In what ways do you think being an active artist/writer/musician/creator helps make your parenting stronger?
I think whenever a parent has an opportunity to engage in anything that allows them to express themselves or revisit their own identity outside of their role as parent/caregiver, they can benefit. It doesn't necessarily have to be artistic or musical.
In what ways do you think being a parent has made your artistic practice stronger?
I'm not sure I'd say that it has.
Are there other people who inspired you in the ways they approached creative work as a parent?
Anytime I see someone who is a parent doing something creative that they're passionate about, it inspires me. I have so much more appreciation for the amount of time and energy it takes, regardless of whether I personally like what they're doing or not. I have a baseline of respect for them.
What do your children think of your creative work?
Sometimes they like it. They are not shy critics. They are not into the amount of time it takes me away from them, but I am comfortable and confident that I have a balance, so I don't worry about it.
Do you think creative communities are friendly to children and parents and encourage their presence? Are there any ways these communities could improve? Feel free to be specific if you would like to.
It depends. In music, there's the places that definitely are not, like clubs and bars and shows starting late, etc. Which is fine by me. I don't expect them to be or care that they aren't. I want to be away from my kids when I'm there! There's also places like Fort Reno that are absolutely awesome for children and parents. I think it's funny when the odd flier for a show says, "kids welcome!" but the show isn't billed to start until 9pm. Hah. I mean, I know everyone has their own schedule with their kids but 8 out of 10 little kids I know are in bed by then. So I think it's a case of some DIY/ punk communities wanting to be family friendly, but it's still mostly people without kids, so as the saying goes, you don't know what you don't know. I guess if I wanted to take my kids, I'd find a way, but I'm into the time apart from them, so I don't mind.
How did becoming a parent affect your creative partnerships with other people?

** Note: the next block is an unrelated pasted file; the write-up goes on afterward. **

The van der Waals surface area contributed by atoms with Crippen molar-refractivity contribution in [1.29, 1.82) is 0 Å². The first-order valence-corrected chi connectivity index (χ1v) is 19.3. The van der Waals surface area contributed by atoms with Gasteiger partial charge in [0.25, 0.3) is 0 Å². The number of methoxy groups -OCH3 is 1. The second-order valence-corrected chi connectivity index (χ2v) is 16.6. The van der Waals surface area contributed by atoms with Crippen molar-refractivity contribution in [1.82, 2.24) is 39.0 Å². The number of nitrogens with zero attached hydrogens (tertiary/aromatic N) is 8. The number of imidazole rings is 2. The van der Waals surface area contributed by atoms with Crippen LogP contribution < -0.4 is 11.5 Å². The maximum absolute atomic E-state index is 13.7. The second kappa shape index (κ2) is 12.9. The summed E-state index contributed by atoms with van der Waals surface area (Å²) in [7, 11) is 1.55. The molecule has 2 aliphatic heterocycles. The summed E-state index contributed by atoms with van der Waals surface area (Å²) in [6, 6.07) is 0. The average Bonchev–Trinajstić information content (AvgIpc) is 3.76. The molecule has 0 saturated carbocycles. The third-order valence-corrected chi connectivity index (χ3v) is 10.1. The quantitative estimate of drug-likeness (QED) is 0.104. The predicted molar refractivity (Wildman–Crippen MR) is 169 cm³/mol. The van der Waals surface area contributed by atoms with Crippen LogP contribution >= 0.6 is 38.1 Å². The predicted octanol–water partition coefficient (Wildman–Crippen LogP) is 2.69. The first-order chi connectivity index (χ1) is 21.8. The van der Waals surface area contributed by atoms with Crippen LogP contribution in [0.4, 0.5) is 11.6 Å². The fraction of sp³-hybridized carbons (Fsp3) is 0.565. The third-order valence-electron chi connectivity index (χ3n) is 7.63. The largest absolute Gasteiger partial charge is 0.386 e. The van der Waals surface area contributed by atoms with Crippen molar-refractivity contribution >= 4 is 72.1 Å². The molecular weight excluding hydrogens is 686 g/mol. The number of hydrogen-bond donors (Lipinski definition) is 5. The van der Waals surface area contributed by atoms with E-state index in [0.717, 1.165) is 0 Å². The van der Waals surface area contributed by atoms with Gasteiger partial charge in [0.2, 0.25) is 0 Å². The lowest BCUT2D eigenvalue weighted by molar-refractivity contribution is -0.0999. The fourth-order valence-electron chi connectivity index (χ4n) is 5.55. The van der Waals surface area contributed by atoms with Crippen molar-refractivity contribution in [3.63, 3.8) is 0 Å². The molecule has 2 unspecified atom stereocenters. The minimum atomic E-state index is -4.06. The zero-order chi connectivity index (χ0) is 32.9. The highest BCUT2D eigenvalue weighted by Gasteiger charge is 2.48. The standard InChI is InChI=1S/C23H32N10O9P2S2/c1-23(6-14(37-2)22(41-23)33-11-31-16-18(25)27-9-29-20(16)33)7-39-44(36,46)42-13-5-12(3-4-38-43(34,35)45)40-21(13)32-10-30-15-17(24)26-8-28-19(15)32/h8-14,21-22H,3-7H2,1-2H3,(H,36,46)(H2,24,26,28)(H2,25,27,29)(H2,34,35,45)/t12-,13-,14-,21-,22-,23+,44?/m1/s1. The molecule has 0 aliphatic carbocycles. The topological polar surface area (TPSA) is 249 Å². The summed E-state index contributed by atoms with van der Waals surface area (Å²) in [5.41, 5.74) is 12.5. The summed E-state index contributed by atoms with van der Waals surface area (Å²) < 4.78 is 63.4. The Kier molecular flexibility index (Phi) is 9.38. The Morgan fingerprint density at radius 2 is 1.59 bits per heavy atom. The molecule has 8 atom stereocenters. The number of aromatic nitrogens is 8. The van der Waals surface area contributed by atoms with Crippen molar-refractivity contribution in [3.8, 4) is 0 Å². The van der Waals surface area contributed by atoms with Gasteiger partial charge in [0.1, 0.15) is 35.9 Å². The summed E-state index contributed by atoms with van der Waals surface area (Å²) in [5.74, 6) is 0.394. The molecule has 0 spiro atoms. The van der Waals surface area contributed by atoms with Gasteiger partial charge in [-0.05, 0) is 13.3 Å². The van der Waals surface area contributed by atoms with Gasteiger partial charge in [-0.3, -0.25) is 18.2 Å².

I am appreciative when people are willing to accommodate my haphazard schedule and the last minute things that come up with kids.
Do you think that some of the challenges parenting presents for creative practice are impacted by your gender? Please share any thoughts you have about this.
Of course. As the body in the family that carried and grew the children, my creative practice was impacted immediately. It's awkward playing guitar with a pregnant belly. When you drum you get all squished and you can't breathe. Then there's the recovery from birth. If my partner could have breastfed our kids I think I would have wept with joy. So many hours spend just feeding these little creatures. Having an infant who only wants to be held by mom is a very real thing. They get over it, but it's a lot to contend with if trying to keep pace with a creative life.
Do you have any more thoughts to share with other prospective or current parents about preserving and nurturing one's own creative efforts while raising children?
For current parents, a high five and the reminder that it's okay to slow down. Don't compare yourself to your peers who don't have kids, or expect to keep pace with them. Go easy on yourself, physically, mentally, spiritually. Most of us are just plugging away and we're doing our best. That's all you can do, and that can be enough. If you don't have kids and are thinking about whether or not you will decide to have them, take a very real look at who you are and be honest with yourself about what you want to prioritize. Parenthood is not for everyone. Also, the people i know who have one child have very different (and less disrupted) lives from those with more than that. Just something to consider.